The strain of fighting a longer, bloodier war in Iraq than US commanders originally foresaw brings forth a question that most would have dismissed only a year ago: Is the military in danger of running out of reserve troops?
At first glance, there are nearly 1.2 million men and women on the reserve rolls, and only about 70,000 are now in Iraq to supplement the regulars. But a deeper look inside the Army National Guard, Army Reserve and Marine Corps Reserve suggests a grimmer picture: At the current pace and size of American troop deployments to Iraq, the availability of suitable reserve combat troops could become a problem as early as next year.
The National Guard says it has about 86,000 citizen soldiers available for future deployments to Iraq, fewer than it has sent there over the past two years. And it has used up virtually all of its most readily deployable combat brigades.
In an indication of the concern about a thinning of its ranks, last month the National Guard tripled the re-enlistment bonuses offered to soldiers in Iraq who can fill critical skill shortages. The Army Reserve has about 37,500 deployable soldiers left -- 18 percent of its total troop strength.
The Marine Corps Reserve appears to be in a comparable position, because most of its 40,000 troops have been mobilized at least once already. Both the Army and the Marines are soliciting reservists to volunteer for duty in Iraq.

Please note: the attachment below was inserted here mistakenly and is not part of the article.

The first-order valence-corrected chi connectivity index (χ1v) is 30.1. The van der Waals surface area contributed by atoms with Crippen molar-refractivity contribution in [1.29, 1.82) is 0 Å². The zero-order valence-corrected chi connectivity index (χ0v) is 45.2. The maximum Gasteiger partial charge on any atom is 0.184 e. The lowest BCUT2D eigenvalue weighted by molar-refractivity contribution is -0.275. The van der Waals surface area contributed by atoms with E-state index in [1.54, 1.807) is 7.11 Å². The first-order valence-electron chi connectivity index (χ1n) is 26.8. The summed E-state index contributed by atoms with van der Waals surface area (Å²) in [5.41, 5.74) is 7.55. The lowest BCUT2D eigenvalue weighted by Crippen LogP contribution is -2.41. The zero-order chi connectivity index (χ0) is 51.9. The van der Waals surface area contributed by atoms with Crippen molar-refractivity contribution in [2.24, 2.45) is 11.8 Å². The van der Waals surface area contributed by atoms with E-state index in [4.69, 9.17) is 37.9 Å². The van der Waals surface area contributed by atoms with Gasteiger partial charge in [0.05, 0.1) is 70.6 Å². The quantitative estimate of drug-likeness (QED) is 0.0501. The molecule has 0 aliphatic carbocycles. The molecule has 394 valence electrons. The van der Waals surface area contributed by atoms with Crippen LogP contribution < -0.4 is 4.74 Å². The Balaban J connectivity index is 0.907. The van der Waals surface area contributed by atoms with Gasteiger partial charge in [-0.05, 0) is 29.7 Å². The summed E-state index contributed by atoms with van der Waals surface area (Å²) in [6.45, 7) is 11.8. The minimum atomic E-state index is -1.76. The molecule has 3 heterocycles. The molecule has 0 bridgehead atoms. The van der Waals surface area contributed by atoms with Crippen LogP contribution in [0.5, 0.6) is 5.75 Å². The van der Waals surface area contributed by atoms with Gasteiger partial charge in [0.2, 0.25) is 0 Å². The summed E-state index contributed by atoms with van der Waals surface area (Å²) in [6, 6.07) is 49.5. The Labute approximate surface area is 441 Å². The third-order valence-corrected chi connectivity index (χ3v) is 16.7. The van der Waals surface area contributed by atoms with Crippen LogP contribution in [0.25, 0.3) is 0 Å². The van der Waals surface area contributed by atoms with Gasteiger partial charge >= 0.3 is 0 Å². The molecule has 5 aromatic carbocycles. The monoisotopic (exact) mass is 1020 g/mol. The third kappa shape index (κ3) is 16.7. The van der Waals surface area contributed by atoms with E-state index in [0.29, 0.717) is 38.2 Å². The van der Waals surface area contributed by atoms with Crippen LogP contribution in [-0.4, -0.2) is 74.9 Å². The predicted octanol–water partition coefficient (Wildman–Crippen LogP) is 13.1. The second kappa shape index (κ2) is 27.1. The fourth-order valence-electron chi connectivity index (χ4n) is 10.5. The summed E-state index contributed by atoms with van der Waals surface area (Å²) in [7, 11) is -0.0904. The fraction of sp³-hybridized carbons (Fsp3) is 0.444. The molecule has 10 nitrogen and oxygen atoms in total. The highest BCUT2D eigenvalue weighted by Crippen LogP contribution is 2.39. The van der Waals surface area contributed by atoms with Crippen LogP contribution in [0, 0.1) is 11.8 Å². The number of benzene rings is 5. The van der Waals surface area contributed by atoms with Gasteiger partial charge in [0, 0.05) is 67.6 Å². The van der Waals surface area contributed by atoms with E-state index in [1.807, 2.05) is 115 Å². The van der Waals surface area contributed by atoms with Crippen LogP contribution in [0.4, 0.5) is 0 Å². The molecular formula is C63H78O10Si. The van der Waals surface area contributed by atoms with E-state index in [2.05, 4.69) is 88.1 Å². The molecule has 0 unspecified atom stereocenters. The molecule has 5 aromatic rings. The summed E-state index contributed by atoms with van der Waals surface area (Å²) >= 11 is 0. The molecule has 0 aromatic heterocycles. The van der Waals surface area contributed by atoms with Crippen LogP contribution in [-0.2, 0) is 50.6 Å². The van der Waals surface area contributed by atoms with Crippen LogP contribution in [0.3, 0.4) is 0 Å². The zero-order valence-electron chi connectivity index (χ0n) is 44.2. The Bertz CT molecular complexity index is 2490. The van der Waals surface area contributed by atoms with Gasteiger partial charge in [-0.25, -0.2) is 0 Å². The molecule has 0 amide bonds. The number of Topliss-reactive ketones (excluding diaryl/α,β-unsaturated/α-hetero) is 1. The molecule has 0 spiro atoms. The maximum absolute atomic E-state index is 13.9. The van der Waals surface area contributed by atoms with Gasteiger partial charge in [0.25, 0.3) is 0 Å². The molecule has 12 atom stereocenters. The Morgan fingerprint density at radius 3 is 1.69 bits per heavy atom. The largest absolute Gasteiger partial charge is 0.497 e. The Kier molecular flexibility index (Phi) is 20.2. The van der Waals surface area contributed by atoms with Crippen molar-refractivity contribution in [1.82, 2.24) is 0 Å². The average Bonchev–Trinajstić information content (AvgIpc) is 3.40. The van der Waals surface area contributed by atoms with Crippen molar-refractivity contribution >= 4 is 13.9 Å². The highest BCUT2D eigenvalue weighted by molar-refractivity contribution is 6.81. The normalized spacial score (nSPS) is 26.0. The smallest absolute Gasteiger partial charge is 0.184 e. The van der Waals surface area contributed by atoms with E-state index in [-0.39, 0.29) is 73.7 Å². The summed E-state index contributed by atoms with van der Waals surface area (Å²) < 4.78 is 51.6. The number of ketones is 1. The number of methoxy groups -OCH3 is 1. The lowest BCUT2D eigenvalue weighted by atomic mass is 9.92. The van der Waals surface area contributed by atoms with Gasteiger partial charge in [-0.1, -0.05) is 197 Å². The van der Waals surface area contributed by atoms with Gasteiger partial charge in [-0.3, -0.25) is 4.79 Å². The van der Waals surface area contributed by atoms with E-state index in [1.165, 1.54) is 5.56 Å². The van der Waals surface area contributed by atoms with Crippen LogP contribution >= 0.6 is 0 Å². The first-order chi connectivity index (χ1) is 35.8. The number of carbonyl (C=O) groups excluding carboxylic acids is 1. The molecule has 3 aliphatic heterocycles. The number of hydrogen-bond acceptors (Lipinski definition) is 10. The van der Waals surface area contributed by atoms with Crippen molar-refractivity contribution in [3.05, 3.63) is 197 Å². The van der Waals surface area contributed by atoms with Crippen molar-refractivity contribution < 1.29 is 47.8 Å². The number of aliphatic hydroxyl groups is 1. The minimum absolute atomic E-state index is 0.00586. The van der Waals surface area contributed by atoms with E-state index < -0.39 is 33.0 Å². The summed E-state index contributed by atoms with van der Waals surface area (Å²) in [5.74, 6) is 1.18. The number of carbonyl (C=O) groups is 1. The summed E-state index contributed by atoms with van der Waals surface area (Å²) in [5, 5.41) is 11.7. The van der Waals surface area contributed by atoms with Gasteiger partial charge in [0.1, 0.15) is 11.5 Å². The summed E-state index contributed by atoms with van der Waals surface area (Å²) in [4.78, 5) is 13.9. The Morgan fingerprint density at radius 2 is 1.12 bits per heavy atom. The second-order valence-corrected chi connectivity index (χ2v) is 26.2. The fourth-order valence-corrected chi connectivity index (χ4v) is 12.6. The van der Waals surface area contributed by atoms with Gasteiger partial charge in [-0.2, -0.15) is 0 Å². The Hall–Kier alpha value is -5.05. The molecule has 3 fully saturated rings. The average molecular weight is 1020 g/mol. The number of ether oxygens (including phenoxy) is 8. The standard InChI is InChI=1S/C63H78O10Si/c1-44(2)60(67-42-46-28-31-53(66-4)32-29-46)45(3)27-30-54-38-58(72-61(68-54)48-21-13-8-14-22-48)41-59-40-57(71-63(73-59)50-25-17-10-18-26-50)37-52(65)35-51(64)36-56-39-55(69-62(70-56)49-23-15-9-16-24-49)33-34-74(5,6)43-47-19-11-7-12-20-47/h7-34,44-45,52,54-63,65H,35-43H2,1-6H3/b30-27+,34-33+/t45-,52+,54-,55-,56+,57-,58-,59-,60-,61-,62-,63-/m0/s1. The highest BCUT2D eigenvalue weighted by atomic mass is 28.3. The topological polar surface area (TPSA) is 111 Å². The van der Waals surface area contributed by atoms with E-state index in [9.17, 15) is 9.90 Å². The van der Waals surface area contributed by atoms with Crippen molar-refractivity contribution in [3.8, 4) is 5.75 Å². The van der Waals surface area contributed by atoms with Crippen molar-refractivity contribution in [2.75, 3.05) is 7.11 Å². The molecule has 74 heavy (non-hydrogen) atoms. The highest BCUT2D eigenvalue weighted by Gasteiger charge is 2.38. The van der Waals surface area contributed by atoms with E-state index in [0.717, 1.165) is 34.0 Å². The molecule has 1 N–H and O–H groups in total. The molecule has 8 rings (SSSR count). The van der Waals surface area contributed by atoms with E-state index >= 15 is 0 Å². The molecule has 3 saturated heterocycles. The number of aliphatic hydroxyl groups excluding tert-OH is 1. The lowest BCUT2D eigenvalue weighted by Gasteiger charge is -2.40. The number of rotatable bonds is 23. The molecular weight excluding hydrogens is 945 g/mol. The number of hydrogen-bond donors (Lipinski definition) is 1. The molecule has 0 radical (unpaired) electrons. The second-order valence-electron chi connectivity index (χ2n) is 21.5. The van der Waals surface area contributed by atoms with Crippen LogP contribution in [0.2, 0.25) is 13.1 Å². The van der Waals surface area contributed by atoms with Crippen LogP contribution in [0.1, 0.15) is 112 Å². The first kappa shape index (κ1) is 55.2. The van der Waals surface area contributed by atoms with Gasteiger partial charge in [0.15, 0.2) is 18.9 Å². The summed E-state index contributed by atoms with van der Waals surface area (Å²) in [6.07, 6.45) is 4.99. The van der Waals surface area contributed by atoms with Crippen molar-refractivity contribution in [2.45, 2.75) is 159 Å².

"The reserves are pretty well shot" after the Pentagon makes the next troop rotation, starting this summer, said Robert Goldich, a defense analyst.
Of the National Guard's 15 best-trained, best-equipped and most ready-to-deploy combat brigades, all but one are either in Iraq now, have demobilized after returning from a one-year tour there or have been alerted for duty this year and next.
The exception is the South Carolina National Guard's 218th Infantry Brigade, which has had not been deployed to Iraq as a full brigade because smaller groups of its soldiers have been mobilized periodically for homeland defense and other missions abroad.
The Army Reserve, with about 205,000 citizen soldiers on its rolls for support rather than combat duty, has been so heavily used since the Sept. 11, 2001 attacks that, for practical purposes, it has only about 37,500 troops available to perform the kinds of missions required in Iraq.
The Army Reserve chief, Lieutenant General James Helmly, recently advised other Army leaders that his citizen militia is in "grave danger" of being unable to meet all its operational responsibilities, saying the Reserve is "rapidly degenerating into a broken force."